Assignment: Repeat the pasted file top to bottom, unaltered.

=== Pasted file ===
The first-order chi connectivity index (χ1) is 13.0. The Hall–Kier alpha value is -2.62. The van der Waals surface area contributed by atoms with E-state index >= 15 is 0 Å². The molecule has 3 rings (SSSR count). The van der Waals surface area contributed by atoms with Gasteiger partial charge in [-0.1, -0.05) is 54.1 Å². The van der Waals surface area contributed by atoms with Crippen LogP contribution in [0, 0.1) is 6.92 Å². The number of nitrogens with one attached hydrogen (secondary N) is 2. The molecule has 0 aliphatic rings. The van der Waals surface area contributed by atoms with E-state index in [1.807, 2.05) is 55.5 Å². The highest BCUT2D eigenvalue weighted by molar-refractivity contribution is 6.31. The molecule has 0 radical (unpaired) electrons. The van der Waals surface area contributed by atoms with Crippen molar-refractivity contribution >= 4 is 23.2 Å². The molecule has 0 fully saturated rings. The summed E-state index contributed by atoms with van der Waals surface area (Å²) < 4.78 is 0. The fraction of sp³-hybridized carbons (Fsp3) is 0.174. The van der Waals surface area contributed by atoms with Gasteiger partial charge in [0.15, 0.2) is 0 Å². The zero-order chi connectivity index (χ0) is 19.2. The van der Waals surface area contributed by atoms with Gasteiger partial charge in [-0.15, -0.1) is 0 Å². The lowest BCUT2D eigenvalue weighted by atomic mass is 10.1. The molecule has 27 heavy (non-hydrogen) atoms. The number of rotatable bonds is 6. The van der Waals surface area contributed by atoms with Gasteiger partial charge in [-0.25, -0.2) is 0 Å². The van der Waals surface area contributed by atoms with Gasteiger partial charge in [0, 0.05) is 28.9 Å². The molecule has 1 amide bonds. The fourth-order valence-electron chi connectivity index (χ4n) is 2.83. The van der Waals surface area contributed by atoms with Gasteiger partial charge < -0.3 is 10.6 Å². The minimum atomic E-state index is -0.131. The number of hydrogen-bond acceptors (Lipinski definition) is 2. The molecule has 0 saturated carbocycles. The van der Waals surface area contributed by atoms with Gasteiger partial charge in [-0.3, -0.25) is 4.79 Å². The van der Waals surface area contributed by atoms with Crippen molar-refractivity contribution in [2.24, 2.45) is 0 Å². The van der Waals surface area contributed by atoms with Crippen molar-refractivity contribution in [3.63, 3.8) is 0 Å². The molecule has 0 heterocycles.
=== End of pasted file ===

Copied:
The first-order chi connectivity index (χ1) is 13.0. The Hall–Kier alpha value is -2.62. The van der Waals surface area contributed by atoms with E-state index >= 15 is 0 Å². The molecule has 3 rings (SSSR count). The van der Waals surface area contributed by atoms with Gasteiger partial charge in [-0.1, -0.05) is 54.1 Å². The van der Waals surface area contributed by atoms with Crippen LogP contribution in [0, 0.1) is 6.92 Å². The number of nitrogens with one attached hydrogen (secondary N) is 2. The molecule has 0 aliphatic rings. The van der Waals surface area contributed by atoms with E-state index in [1.807, 2.05) is 55.5 Å². The highest BCUT2D eigenvalue weighted by molar-refractivity contribution is 6.31. The molecule has 0 radical (unpaired) electrons. The van der Waals surface area contributed by atoms with Crippen molar-refractivity contribution >= 4 is 23.2 Å². The molecule has 0 fully saturated rings. The summed E-state index contributed by atoms with van der Waals surface area (Å²) < 4.78 is 0. The fraction of sp³-hybridized carbons (Fsp3) is 0.174. The van der Waals surface area contributed by atoms with Gasteiger partial charge in [0.15, 0.2) is 0 Å². The zero-order chi connectivity index (χ0) is 19.2. The van der Waals surface area contributed by atoms with Gasteiger partial charge in [-0.15, -0.1) is 0 Å². The lowest BCUT2D eigenvalue weighted by atomic mass is 10.1. The molecule has 27 heavy (non-hydrogen) atoms. The number of rotatable bonds is 6. The van der Waals surface area contributed by atoms with Gasteiger partial charge in [-0.25, -0.2) is 0 Å². The van der Waals surface area contributed by atoms with Gasteiger partial charge in [0, 0.05) is 28.9 Å². The molecule has 1 amide bonds. The fourth-order valence-electron chi connectivity index (χ4n) is 2.83. The van der Waals surface area contributed by atoms with Gasteiger partial charge < -0.3 is 10.6 Å². The minimum atomic E-state index is -0.131. The number of hydrogen-bond acceptors (Lipinski definition) is 2. The molecule has 0 saturated carbocycles. The van der Waals surface area contributed by atoms with Gasteiger partial charge in [-0.3, -0.25) is 4.79 Å². The van der Waals surface area contributed by atoms with Crippen molar-refractivity contribution in [2.24, 2.45) is 0 Å². The van der Waals surface area contributed by atoms with Crippen molar-refractivity contribution in [3.63, 3.8) is 0 Å². The molecule has 0 heterocycles.